Hubble captures changes in Jupiter’s Great Red Spot
On October 13, NASA released the new portrait of Jupiter (below), produced from observations made using NASA’s Hubble Space Telescope.
New imagery from NASA’s Hubble Space Telescope is revealing details never before seen on Jupiter. The new images have revealed a rare wave just north of the planet’s equator and a unique filamentary feature in the core of the Great Red Spot not seen previously.
NASA scientists produced two global maps of Jupiter from observations made using Hubble’s high-performance Wide Field Camera 3. The two maps represent nearly back-to-back rotations of the planet, making it possible to determine the speeds of Jupiter’s winds. The findings are described in a Astrophysical Journal paper, available online.
The new images confirm that the Great Red Spot continues to shrink and become more circular, as it has been doing for years. The long axis of this characteristic storm is about 150 miles (240 kilometers) shorter now than it was in 2014. Recently, the storm had been shrinking at a faster-than-usual rate, but the latest change is consistent with the long-term trend.
The Great Red Spot remains more orange than red these days, and its core, which typically has more intense color, is less distinct than it used to be. An unusual wispy filament is seen, spanning almost the entire width of the vortex. This filamentary streamer rotates and twists throughout the 10-hour span of the Great Red Spot image sequence, getting distorted by winds blowing at 330 miles per hour (150 meters per second) or even greater speeds.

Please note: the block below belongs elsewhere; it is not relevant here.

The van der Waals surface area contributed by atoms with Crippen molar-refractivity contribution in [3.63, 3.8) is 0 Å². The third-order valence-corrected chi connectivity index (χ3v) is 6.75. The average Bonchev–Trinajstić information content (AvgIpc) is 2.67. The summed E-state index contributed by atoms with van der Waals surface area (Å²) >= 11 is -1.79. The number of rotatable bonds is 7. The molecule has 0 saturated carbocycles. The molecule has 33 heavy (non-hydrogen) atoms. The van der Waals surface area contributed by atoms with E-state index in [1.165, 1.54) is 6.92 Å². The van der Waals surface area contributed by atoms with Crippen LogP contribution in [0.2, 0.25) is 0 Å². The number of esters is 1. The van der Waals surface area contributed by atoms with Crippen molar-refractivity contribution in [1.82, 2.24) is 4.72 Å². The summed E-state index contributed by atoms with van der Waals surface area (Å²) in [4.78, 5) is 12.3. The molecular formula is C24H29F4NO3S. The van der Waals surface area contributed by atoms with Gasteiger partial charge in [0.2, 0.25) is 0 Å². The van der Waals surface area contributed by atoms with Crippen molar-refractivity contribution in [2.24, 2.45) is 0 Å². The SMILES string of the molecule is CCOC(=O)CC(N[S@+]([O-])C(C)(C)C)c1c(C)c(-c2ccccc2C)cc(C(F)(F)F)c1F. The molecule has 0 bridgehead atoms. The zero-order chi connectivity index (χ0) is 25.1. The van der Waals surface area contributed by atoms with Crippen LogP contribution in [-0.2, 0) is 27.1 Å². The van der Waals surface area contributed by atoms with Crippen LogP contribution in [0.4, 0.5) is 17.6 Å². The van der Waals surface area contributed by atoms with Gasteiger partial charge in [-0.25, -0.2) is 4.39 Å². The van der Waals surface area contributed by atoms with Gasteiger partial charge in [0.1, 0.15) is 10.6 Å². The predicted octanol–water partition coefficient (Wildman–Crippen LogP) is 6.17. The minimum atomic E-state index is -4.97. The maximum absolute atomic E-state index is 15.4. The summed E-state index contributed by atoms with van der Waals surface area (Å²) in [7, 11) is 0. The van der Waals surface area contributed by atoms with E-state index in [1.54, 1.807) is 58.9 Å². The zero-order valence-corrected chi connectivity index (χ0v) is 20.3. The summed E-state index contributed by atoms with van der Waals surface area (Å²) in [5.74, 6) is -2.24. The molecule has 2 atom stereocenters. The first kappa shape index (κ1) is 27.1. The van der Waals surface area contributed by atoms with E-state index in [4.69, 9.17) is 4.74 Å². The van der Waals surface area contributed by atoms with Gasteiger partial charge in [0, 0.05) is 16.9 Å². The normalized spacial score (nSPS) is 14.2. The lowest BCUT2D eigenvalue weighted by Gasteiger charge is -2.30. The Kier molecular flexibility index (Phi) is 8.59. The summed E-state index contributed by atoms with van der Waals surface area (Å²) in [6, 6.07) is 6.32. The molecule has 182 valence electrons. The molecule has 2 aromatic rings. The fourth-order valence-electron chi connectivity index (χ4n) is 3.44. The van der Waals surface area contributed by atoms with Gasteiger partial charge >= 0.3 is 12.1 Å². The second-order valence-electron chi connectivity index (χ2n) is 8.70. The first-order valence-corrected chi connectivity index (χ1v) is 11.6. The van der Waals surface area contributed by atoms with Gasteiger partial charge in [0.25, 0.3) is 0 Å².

In Jupiter’s North Equatorial Belt, the researchers found an elusive wave that had been spotted on the planet only once before, decades earlier, by Voyager 2. In those images, the wave is barely visible, and nothing like it was seen again, until the current wave was found traveling at about 16 degrees north latitude, in a region dotted with cyclones and anticyclones. Similar waves – called baroclinic waves – sometimes appear in Earth’s atmosphere where cyclones are forming.
Glenn Orton of NASA’s Jet Propulsion Laboratory in Pasadena, California is a paper co-author. Orton said:
Until now, we thought the wave seen by Voyager 2 might have been a fluke. As it turns out, it’s just rare!
The wave may originate in a clear layer beneath the clouds, only becoming visible when it propagates up into the cloud deck, according to the researchers. That idea is supported by the spacing between the wave crests.
Hubble will dedicate time each year to a special set of observations, called the Outer Planet Atmospheres Legacy program. Collecting these yearly images – essentially the planetary version of annual school picture days for children – will help current and future scientists see how these giant worlds change over time. The observations are designed to capture a broad range of features, including winds, clouds, storms and atmospheric chemistry.
Bottom line: New imagery from NASA’s Hubble Space Telescope have revealed a rare wave just north of the planet’s equator and a unique filamentary feature in the core of the Great Red Spot not seen previously.